Saturday, May 9, 2009

Beautifull Cascata delle Marmore in Italy

The Cascata delle Marmore (Marmore's Falls) is a man-made waterfall created by the ancient Romans. Its total height is 165 m (541 feet), making it one of the tallest in Europe and the tallest man-made waterfall in the world. Of its 3 sections, the top one is the tallest, at 83 m (272 feet).

It is located 7.7 km from Terni, a provincial capital of the Italian region of Umbria.

Its source is a portion of the waters of the river Velino (the rest of the river flows into a hydroelectric power plant), after flowing through Piediluco lake near the community of Marmore. It pours into the valley below formed by the river Nera. Its flow is turned on and off according to a published schedule, to satisfy the needs of tourists and the power company alike. Tourists try to be there the moment the gates are opened to see the powerful rush of water.
History :
The Velino river flows through the highlands that surround the city of Rieti. In ancient times, it fed a wetland that was thought to bring illness (probably malaria). To remove that threat to the city of Rieti, in 271 BC, the Roman consul Manlius Curius Dentatus ordered the construction of a canal (the Curiano Trench) to divert the stagnant waters into the natural cliff at Marmore. From there, the water fell into the Nera river below. However, that solution created a different problem: when the Velino river was in flood stage, its water flowed through the Nera toward the city of Terni, threatening its population. The issue was so contentious between the two cities that the Roman Senate was forced to address it in 54 BC. Cicero represented Terni, and Aulus Pompeius represented Rieti. The Senate did nothing about the problem, and things remained the same for centuries.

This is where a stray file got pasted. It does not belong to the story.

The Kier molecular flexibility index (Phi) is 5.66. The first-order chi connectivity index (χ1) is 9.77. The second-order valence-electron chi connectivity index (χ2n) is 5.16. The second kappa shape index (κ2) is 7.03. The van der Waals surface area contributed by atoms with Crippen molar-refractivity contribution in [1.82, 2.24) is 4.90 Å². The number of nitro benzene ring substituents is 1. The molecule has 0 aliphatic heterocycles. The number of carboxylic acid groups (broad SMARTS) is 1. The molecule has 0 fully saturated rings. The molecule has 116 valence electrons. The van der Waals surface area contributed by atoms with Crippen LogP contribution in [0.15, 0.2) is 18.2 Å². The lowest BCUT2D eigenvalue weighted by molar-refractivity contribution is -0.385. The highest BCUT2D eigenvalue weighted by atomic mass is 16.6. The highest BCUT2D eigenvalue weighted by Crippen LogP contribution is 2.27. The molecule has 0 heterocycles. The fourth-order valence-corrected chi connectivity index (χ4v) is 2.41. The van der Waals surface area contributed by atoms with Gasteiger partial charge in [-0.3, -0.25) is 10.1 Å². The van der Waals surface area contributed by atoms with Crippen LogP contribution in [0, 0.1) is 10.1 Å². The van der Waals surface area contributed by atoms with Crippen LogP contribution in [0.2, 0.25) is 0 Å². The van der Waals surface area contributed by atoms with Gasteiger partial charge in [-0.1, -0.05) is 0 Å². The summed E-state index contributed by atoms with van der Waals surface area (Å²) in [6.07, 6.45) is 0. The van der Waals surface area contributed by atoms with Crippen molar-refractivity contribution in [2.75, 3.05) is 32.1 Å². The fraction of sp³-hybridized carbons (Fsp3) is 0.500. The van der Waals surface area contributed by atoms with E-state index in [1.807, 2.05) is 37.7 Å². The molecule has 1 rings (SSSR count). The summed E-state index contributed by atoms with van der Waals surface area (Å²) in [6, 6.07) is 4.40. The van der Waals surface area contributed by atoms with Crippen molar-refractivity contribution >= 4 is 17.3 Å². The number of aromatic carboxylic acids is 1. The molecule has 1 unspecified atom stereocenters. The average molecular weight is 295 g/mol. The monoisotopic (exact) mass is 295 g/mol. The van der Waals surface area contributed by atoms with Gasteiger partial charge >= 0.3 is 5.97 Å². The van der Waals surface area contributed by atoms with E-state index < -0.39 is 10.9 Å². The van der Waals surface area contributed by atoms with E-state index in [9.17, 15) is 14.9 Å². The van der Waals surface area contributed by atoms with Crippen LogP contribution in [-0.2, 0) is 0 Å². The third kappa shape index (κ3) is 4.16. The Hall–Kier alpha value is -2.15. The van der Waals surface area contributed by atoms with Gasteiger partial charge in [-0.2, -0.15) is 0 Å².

Lack of maintenance in the canal resulted in a decrease in the flow, until eventually the wetland began to reappear. In 1422, Pope Gregory XII ordered the construction of a new canal to restore the original flow (the Gregorian Trench or Rieti Trench).

In 1545, Pope Paul III ordered that a new canal be built (the Pauline Trench). The plan was to expand the Curian Trench and to build a regulating valve to control the flow. Upon its completion some 50 years later (in 1598), Pope Clement VIII inaugurated the new work, and named it after himself: the Clementine Trench.

In the following two centuries, the presence of the canal was problematic for the countryside in the valley below, as the Nera often flooded it. In 1787, Pope Pius VI ordered architect Andrea Vici to modify the leaps below the falls, giving the falls its present look and finally resolving the majority of the problems.

In 1896, the newly formed steel mills in Terni began using the water flow in the Curiano Trench to power their operation. In the following years, engineers began using the water flow to generate electricity.
source : http://en.wikipedia.org/

Enjoy the Angel Fall in Venezuaela

Mini History :
Angel Falls (indigenous name: Parakupa-vena or Kerepakupai merú which means the fall from the highest point, in Pemon language; Spanish: Salto Ángel) is the world's highest waterfall, with a height of 979m (3,212ft) and a clear drop of 807m (2,647ft). It is located in the Canaima National Park (Spanish: Parque Nacional Canaima) , in the Gran Sabana region of Bolivar State, Venezuela.

The height of the falls is so great that before getting anywhere near the ground, the water is atomized by the strong winds and turned into mist. The mist can be felt a mile away. The base of the falls feeds into the Kerep River (alternately known as the Rio Gauya) which flows into the Churun River, a tributary of the Carrao River.

In the indigenous Pemon language Angel Falls is called Kerepakupai merú meaning "waterfall of the deepest place". The falls are sometimes referred to as Churun-meru, an error, since that name corresponds to another waterfall in the Canaima National Park. Churun in the Pemon language means "thunder".

article source : http://en.wikipedia.org/